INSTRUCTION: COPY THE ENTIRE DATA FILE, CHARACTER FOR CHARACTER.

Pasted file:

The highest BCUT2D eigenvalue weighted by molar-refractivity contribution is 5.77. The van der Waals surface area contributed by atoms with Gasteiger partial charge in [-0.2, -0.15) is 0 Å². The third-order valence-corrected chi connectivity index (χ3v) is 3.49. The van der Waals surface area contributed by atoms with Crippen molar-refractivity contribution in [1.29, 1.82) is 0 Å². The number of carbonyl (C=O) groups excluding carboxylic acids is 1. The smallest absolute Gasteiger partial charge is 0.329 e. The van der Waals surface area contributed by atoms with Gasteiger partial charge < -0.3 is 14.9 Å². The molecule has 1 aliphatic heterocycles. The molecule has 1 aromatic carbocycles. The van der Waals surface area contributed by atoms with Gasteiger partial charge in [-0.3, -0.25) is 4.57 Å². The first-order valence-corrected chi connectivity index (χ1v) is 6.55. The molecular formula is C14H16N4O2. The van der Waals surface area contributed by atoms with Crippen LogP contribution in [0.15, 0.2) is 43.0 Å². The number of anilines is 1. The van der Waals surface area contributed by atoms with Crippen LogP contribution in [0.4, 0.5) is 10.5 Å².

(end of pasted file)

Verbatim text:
The highest BCUT2D eigenvalue weighted by molar-refractivity contribution is 5.77. The van der Waals surface area contributed by atoms with Gasteiger partial charge in [-0.2, -0.15) is 0 Å². The third-order valence-corrected chi connectivity index (χ3v) is 3.49. The van der Waals surface area contributed by atoms with Crippen molar-refractivity contribution in [1.29, 1.82) is 0 Å². The number of carbonyl (C=O) groups excluding carboxylic acids is 1. The smallest absolute Gasteiger partial charge is 0.329 e. The van der Waals surface area contributed by atoms with Gasteiger partial charge < -0.3 is 14.9 Å². The molecule has 1 aliphatic heterocycles. The molecule has 1 aromatic carbocycles. The van der Waals surface area contributed by atoms with Gasteiger partial charge in [-0.3, -0.25) is 4.57 Å². The first-order valence-corrected chi connectivity index (χ1v) is 6.55. The molecular formula is C14H16N4O2. The van der Waals surface area contributed by atoms with Crippen LogP contribution in [0.15, 0.2) is 43.0 Å². The number of anilines is 1. The van der Waals surface area contributed by atoms with Crippen LogP contribution in [0.4, 0.5) is 10.5 Å².